This book isn’t so much a special issue of the Justice Society as much as it is an extended issue from the now cancelled and fading (or being driven out with torches and farm implements) “Magog” series. It’s a “Magog” special, but “Justice Society of America Special” seems less toxic. It also, most certainly, isn’t special.
The charm (for lack of a better word) of Magog was his incontrovertible link to the fan-favorite “Kingdom Come” series. For most of his existence, however, DC has chosen to keep Magog at arm’s length (or much farther) from the “Kingdom” mythos. That’s when the character started to corrode and become less than he could be. Scott Kolins, brought onto the “Magog” title to wrap up the story of David Reid, chose to insert some elements of “Kingdom Come,” but it was too little, too late.
N.I.L.8. from “Kingdom Come” – a boyhood friend of Magog’s transformed into a weapon by a cult (only recently introduced in the final issues of “Magog”) that worships Gog – is in this issue, as are the Brain Trust. N.I.L.8. and the Brain Trust don’t get a whole lot of character development here, serving more as cannon fodder for the assembled might of the Justice Society and the All-Stars.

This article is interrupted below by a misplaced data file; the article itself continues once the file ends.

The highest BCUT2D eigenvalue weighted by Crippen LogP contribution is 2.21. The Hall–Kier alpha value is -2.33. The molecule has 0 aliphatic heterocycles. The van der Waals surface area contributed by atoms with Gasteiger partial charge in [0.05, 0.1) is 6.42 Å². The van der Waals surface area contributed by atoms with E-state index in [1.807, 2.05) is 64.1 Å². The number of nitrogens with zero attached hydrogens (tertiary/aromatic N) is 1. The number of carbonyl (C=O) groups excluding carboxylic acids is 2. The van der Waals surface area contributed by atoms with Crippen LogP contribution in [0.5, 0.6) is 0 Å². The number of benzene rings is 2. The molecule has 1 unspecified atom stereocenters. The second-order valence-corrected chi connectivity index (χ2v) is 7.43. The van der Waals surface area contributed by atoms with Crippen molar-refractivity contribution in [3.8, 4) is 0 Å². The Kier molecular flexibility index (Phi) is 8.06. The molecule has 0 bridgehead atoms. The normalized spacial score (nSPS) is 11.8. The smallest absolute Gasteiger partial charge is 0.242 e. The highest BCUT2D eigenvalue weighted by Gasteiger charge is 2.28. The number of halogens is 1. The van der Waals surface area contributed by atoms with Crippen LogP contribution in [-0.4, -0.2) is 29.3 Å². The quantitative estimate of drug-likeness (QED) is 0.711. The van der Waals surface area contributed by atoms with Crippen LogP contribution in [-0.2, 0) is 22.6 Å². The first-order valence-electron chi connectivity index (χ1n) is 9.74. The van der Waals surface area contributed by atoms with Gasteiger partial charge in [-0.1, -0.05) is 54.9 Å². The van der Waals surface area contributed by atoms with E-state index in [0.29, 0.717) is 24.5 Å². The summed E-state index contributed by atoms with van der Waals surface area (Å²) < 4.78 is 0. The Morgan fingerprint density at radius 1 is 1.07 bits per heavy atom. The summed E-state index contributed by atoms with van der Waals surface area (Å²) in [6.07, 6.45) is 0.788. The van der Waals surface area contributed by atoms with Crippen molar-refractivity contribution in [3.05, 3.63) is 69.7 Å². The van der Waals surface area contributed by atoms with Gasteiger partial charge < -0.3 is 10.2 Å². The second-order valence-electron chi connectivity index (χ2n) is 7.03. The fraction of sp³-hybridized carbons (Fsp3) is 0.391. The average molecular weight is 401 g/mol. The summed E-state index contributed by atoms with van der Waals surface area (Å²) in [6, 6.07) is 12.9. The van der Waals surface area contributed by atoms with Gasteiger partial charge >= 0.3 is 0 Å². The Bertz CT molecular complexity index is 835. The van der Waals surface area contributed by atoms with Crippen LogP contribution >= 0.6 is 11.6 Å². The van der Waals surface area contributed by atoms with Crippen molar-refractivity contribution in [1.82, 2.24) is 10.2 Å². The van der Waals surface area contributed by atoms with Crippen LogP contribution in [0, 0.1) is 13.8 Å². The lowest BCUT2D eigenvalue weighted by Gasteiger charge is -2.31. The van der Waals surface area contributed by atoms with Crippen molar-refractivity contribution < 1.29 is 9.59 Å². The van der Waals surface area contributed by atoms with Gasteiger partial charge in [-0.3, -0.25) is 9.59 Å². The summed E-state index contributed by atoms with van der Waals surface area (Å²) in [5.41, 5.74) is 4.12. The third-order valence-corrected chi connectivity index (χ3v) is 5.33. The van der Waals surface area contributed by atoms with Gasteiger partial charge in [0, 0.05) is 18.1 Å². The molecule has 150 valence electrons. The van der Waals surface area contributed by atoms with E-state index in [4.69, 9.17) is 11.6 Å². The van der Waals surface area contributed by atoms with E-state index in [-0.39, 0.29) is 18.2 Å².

Scott Kolins is a much better artist than writer, but in this issue, his art falters. It seems rushed and incomplete. It’s uneven throughout the book, with some panels looking phoned in. I’m pretty sure that even if he had brought his A-game, nothing would have saved this story, since the premise is tired and has worn thin. Magog is misunderstood, and then everyone realizes that Magog isn’t the bad guy, things get cleared up, and Magog is lamented once he disappears.
This issue isn’t only stretched thin in the art; the story is inconsistent and doesn’t allow any one character to really shine. Kolins forces a bromance to develop between Wildcat (Ted) and Axel. Power Girl gets to vent her spleen about Magog, the United States army shows up to clean up the Gog-inspired mess – in Iraq! – and some comic book science gets put to use in a manner that would make Julie Schwartz fume (“Flash’s speed alone is containing all that raw power!” What?!).
This special simply isn’t special, and for the price on the cover it’s darn near painful. The worst part of it all? Magog’s story isn’t even over.